Langley Advance view: Will B.C. animal welfare laws really get tougher?

The province is accepting public input into suggested legal changes regarding animal welfare.

When was the last time you had to coax your toaster oven out from under the bed during a thunderstorm?

Have you ever tried to curl up on the couch with an ATV?

Under the law, family pets are considered chattel or property, the same as any inanimate object.

The laws have not kept up with changes in society, particularly when it comes to those who mistreat pets. People consider their pets part of the family.

Now the province of B.C. has asked for public input in proposed changes to animal cruelty legislation.

People have until May 20 to go online and take a survey through the Government of B.C. website. The province would incorporate into law the Canadian Veterinary Medical Association’s Codes of Practice.

The two recent animal seizures, one in Langley’s Glen Valley and the other at 194th Street on the Surrey/Langley border, highlight the issues around animal welfare.

These operations exist because people buy the animals they breed, and unfortunately people tend to fall for fads, which is not good for pets.

Every individual who brings a pet into their lives takes on responsibilities of knowing proper feeding and care, and of obtaining vet care when appropriate. But before any of that, they need to care about where that animal came from, particularly since there are no-kill animal shelters all over the province filled with pets needing homes.

Those who choose to breed or board animals take on even more responsibility.

Will tougher laws in B.C. stop puppy mills and ensure safe, loving homes for all pets? No, but any laws have to have teeth.

– H.C.

Just Posted

VIDEO: Vancouver Giants couldn’t find the net: coach

Even with a six-on-three advantage, the Langley-based hockey team couldn’t earn points Sunday.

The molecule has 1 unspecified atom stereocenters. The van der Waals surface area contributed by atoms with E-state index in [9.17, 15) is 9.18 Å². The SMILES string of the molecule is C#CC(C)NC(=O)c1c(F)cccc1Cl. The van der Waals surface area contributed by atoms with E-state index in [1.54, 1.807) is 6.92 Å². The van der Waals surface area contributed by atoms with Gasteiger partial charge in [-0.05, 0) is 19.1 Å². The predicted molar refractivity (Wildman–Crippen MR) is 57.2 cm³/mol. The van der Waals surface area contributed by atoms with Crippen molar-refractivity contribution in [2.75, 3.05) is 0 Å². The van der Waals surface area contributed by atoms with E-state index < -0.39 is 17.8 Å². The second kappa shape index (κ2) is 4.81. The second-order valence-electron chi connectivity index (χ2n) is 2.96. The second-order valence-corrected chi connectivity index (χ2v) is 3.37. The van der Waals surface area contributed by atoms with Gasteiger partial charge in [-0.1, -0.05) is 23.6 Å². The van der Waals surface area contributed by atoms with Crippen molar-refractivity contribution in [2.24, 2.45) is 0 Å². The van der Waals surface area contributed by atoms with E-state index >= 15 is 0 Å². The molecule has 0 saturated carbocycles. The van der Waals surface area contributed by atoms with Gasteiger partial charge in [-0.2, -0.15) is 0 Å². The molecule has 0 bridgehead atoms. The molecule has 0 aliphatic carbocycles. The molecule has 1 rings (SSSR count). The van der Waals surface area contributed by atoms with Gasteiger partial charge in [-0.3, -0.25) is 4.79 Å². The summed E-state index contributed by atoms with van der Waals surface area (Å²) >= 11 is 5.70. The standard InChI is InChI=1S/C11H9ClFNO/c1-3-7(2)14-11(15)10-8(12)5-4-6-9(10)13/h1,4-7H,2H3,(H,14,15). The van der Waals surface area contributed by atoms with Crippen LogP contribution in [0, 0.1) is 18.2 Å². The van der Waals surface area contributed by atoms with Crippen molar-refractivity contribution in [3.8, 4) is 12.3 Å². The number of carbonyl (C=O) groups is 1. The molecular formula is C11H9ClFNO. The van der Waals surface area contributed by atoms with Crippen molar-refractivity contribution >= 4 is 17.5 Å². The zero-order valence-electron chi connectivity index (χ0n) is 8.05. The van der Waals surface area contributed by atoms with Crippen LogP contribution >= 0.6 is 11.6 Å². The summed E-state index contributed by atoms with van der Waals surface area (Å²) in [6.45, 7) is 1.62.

New Trinity Western student residence is a first for Canada

Five-storey building on Langley campus is second dorm to use modular construction for a quick build

Furor over Japanese flag in Langley classroom (updated)

Secondary school students petition demanding removal has collected more than 5,700 signatures

Everett pulls ahead in Western Conference standings over Vancouver Giants

Langley-based hockey G-Men, who lost 6-5 to Everett Saturday, now prepares to take on Victoria.

Langley Thunder lacrosse teams pocket gold and silver in Richmond

Top finishes for U15 and U13-1 teams at Richmond Romp over the Remembrance Day weekend

Saving salmon: B.C. business man believes hatcheries can help bring back the fish

Tony Allard worked with a central coast First Nation to enhance salmon stocks

High-end B.C. house prices dropping, but no relief at lower levels

But experts say home ownership remains out of reach for many for middle- and lower-income families

Worker killed in collision at B.C. coal mine

Vehicle collision occurred at approximately 10:45 a.m. this morning

UPDATE: Hells Angels on scene after body found in Maple Ridge

Body was discovered beneath the Golden Ears Bridge

Mountie left with ‘significant’ injuries after driver attempts to flee traffic stop

Richmond RCMP are looking for a dark coloured Mercedes Benz

B.C. asking for tips on ‘dirty money’ in horse racing, real estate, luxury cars

Action follows a Peter German report on money laundering in B.C. casinos

Canadian dead more than a week after plane crash in Guyana: Global Affairs

Global Affairs said it couldn’t provide further details on the identity of the Canadian citizen

Children between 6 and 9 eligible for $1,200 RESP grant from province

BC Ministry of Education is reminding residents to apply before the deadline

Victoria spent $30,000 to remove John A. Macdonald statue

Contentious decision sparked controversy, apology from mayor

Most Read